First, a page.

Students protesting
Michael Q. McShane

In an earlier post I argued that Dr. Charles Murray’s assault at Middlebury College might mark a turning point in the battle for free speech on college campus. As if on cue, two leading American intellectuals published an open letter supporting free speech and encouraging other academics to sign it.

Robert George and Cornel West provide a great example of the kinds of open intellectual exchange that should happen on college campuses. For over a decade the two have team-taught a course at Princeton that examines important works of political philosophy and offers students a chance to see these works from George’s right-leaning and West’s left-leaning perspective.  (If you want some indication of how this might look, check out this video of George and West talking about the purpose of a liberal education at AEI last fall.)

The letter, now signed by hundreds of scholars, is worth reading in full, but I do want to highlight two paragraphs that I found especially compelling:

None of us is infallible. Whether you are a person of the left, the right, or the center, there are reasonable people of goodwill who do not share your fundamental convictions. This does not mean that all opinions are equally valid or that all speakers are equally worth listening to. It certainly does not mean that there is no truth to be discovered. Nor does it mean that you are necessarily wrong. But they are not necessarily wrong either. So someone who has not fallen into the idolatry of worshiping his or her own opinions and loving them above truth itself will want to listen to people who see things differently in order to learn what considerations—evidence, reasons, arguments—led them to a place different from where one happens, at least for now, to find oneself.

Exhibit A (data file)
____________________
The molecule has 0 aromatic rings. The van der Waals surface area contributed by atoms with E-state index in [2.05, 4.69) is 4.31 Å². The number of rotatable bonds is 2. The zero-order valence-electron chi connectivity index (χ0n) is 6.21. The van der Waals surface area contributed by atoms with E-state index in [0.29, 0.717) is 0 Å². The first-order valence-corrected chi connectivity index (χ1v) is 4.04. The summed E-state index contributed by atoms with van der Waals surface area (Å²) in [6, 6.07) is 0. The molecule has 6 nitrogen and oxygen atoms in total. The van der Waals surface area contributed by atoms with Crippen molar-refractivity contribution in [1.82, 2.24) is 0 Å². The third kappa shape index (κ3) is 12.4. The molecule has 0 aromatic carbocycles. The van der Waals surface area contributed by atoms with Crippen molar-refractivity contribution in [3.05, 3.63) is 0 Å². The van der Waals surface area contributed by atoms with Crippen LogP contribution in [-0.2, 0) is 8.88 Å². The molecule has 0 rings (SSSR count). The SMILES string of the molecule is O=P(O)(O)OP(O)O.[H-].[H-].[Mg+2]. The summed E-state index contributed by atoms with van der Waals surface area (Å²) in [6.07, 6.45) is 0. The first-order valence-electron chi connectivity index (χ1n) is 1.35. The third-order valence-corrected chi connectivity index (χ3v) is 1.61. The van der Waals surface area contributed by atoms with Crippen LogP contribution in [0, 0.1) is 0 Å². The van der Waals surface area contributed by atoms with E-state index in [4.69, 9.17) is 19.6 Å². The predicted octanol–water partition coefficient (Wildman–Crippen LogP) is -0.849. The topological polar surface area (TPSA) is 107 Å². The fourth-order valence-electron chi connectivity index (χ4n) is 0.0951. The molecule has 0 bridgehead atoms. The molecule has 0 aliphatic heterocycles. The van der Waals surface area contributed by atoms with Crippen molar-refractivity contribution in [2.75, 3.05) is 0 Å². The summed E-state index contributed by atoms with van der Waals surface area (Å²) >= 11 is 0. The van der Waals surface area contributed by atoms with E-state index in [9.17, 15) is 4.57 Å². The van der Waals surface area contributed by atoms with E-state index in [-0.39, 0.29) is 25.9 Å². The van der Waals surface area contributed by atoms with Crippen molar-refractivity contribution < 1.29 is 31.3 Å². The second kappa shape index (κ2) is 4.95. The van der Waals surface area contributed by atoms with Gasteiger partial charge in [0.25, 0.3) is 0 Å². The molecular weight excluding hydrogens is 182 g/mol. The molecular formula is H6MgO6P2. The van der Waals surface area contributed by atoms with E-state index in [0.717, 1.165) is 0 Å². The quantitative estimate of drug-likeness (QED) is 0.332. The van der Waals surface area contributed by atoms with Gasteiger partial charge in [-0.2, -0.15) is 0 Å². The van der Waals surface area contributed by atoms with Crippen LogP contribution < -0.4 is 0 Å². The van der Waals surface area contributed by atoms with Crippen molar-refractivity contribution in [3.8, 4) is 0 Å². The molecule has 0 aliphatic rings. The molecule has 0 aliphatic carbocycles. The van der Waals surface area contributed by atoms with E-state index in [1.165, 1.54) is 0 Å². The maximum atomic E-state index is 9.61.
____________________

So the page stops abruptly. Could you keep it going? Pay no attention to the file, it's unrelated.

All of us should be willing—even eager—to engage with anyone who is prepared to do business in the currency of truth-seeking discourse by offering reasons, marshaling evidence, and making arguments. The more important the subject under discussion, the more willing we should be to listen and engage—especially if the person with whom we are in conversation will challenge our deeply held—even our most cherished and identity-forming—beliefs.

A good lesson for all of us.

About the Author

Michael McShane
Mike McShane is the Director of Education Policy for the Show-Me Institute. He is a former high school teacher and earned his PhD in Education Policy at the University of Arkansas. Before coming to the Show-Me Institute, Mike worked at the American Enterprise Institute as a research fellow.